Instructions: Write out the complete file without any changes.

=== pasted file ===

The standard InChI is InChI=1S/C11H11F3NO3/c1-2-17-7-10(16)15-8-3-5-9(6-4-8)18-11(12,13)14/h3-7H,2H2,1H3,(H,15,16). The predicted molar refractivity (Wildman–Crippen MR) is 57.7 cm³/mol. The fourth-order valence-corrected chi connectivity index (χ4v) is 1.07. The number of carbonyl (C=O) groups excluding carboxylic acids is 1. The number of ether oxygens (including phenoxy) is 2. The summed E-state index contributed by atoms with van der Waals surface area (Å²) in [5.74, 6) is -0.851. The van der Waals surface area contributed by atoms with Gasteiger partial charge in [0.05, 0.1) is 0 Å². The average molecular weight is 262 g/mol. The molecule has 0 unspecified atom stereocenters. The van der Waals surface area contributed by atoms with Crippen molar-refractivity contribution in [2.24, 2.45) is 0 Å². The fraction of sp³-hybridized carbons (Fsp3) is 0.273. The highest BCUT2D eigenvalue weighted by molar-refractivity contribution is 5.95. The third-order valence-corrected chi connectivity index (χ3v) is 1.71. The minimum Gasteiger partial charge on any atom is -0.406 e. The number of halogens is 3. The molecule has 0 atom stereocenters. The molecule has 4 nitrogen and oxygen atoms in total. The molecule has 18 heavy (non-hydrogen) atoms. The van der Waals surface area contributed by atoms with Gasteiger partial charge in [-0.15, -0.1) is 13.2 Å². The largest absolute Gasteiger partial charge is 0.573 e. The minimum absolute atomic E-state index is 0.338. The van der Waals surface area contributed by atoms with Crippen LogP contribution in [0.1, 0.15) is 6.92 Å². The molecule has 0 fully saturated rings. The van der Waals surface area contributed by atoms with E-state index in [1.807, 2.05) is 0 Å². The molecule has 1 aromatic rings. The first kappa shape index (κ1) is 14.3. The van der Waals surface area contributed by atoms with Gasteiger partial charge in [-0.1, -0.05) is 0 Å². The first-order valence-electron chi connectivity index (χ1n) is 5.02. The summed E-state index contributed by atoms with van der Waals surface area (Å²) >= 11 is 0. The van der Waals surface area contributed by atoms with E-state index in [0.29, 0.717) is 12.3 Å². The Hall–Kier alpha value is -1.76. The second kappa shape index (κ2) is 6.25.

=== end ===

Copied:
The standard InChI is InChI=1S/C11H11F3NO3/c1-2-17-7-10(16)15-8-3-5-9(6-4-8)18-11(12,13)14/h3-7H,2H2,1H3,(H,15,16). The predicted molar refractivity (Wildman–Crippen MR) is 57.7 cm³/mol. The fourth-order valence-corrected chi connectivity index (χ4v) is 1.07. The number of carbonyl (C=O) groups excluding carboxylic acids is 1. The number of ether oxygens (including phenoxy) is 2. The summed E-state index contributed by atoms with van der Waals surface area (Å²) in [5.74, 6) is -0.851. The van der Waals surface area contributed by atoms with Gasteiger partial charge in [0.05, 0.1) is 0 Å². The average molecular weight is 262 g/mol. The molecule has 0 unspecified atom stereocenters. The van der Waals surface area contributed by atoms with Crippen molar-refractivity contribution in [2.24, 2.45) is 0 Å². The fraction of sp³-hybridized carbons (Fsp3) is 0.273. The highest BCUT2D eigenvalue weighted by molar-refractivity contribution is 5.95. The third-order valence-corrected chi connectivity index (χ3v) is 1.71. The minimum Gasteiger partial charge on any atom is -0.406 e. The number of halogens is 3. The molecule has 0 atom stereocenters. The molecule has 4 nitrogen and oxygen atoms in total. The molecule has 18 heavy (non-hydrogen) atoms. The van der Waals surface area contributed by atoms with Gasteiger partial charge in [-0.15, -0.1) is 13.2 Å². The largest absolute Gasteiger partial charge is 0.573 e. The minimum absolute atomic E-state index is 0.338. The van der Waals surface area contributed by atoms with Crippen LogP contribution in [0.1, 0.15) is 6.92 Å². The molecule has 0 fully saturated rings. The van der Waals surface area contributed by atoms with E-state index in [1.807, 2.05) is 0 Å². The molecule has 1 aromatic rings. The first kappa shape index (κ1) is 14.3. The van der Waals surface area contributed by atoms with Gasteiger partial charge in [-0.1, -0.05) is 0 Å². The first-order valence-electron chi connectivity index (χ1n) is 5.02. The summed E-state index contributed by atoms with van der Waals surface area (Å²) >= 11 is 0. The van der Waals surface area contributed by atoms with E-state index in [0.29, 0.717) is 12.3 Å². The Hall–Kier alpha value is -1.76. The second kappa shape index (κ2) is 6.25.